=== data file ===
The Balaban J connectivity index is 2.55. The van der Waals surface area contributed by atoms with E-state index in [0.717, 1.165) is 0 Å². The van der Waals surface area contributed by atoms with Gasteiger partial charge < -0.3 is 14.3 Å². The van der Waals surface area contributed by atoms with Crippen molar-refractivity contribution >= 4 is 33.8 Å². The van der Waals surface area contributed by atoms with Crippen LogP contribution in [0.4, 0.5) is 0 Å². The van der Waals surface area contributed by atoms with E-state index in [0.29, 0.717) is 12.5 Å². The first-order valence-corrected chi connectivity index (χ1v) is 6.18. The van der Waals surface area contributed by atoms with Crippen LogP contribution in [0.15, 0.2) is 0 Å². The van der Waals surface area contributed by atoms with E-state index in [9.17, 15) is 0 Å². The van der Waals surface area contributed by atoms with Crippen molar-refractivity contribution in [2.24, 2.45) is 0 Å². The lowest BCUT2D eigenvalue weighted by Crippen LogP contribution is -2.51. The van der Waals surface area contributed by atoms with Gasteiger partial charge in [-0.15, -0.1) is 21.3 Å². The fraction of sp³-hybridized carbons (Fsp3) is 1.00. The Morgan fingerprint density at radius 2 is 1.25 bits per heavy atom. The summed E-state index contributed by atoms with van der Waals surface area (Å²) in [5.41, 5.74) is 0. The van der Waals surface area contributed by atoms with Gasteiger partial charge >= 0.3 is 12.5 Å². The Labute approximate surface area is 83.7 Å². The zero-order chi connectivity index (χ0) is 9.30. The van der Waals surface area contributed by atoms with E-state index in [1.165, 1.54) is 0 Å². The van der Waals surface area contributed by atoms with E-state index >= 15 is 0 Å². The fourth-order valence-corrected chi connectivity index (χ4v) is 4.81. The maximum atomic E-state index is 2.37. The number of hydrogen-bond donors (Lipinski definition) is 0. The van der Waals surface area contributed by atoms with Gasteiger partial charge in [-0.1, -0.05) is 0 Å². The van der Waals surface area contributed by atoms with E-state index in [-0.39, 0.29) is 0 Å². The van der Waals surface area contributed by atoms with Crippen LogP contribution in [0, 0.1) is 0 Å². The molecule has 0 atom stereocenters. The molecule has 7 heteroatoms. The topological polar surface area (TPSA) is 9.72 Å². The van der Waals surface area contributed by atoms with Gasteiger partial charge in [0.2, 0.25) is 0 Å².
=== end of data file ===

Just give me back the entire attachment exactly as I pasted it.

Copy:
The Balaban J connectivity index is 2.55. The van der Waals surface area contributed by atoms with E-state index in [0.717, 1.165) is 0 Å². The van der Waals surface area contributed by atoms with Gasteiger partial charge < -0.3 is 14.3 Å². The van der Waals surface area contributed by atoms with Crippen molar-refractivity contribution >= 4 is 33.8 Å². The van der Waals surface area contributed by atoms with Crippen LogP contribution in [0.4, 0.5) is 0 Å². The van der Waals surface area contributed by atoms with E-state index in [0.29, 0.717) is 12.5 Å². The first-order valence-corrected chi connectivity index (χ1v) is 6.18. The van der Waals surface area contributed by atoms with Crippen LogP contribution in [0.15, 0.2) is 0 Å². The van der Waals surface area contributed by atoms with E-state index in [9.17, 15) is 0 Å². The van der Waals surface area contributed by atoms with Crippen molar-refractivity contribution in [2.24, 2.45) is 0 Å². The lowest BCUT2D eigenvalue weighted by Crippen LogP contribution is -2.51. The van der Waals surface area contributed by atoms with Gasteiger partial charge in [-0.15, -0.1) is 21.3 Å². The fraction of sp³-hybridized carbons (Fsp3) is 1.00. The Morgan fingerprint density at radius 2 is 1.25 bits per heavy atom. The summed E-state index contributed by atoms with van der Waals surface area (Å²) in [5.41, 5.74) is 0. The van der Waals surface area contributed by atoms with Gasteiger partial charge >= 0.3 is 12.5 Å². The Labute approximate surface area is 83.7 Å². The zero-order chi connectivity index (χ0) is 9.30. The van der Waals surface area contributed by atoms with E-state index in [1.165, 1.54) is 0 Å². The van der Waals surface area contributed by atoms with E-state index >= 15 is 0 Å². The fourth-order valence-corrected chi connectivity index (χ4v) is 4.81. The maximum atomic E-state index is 2.37. The number of hydrogen-bond donors (Lipinski definition) is 0. The van der Waals surface area contributed by atoms with Gasteiger partial charge in [-0.1, -0.05) is 0 Å². The van der Waals surface area contributed by atoms with E-state index in [-0.39, 0.29) is 0 Å². The van der Waals surface area contributed by atoms with Crippen LogP contribution in [0, 0.1) is 0 Å². The molecule has 0 atom stereocenters. The molecule has 7 heteroatoms. The topological polar surface area (TPSA) is 9.72 Å². The van der Waals surface area contributed by atoms with Gasteiger partial charge in [0.2, 0.25) is 0 Å².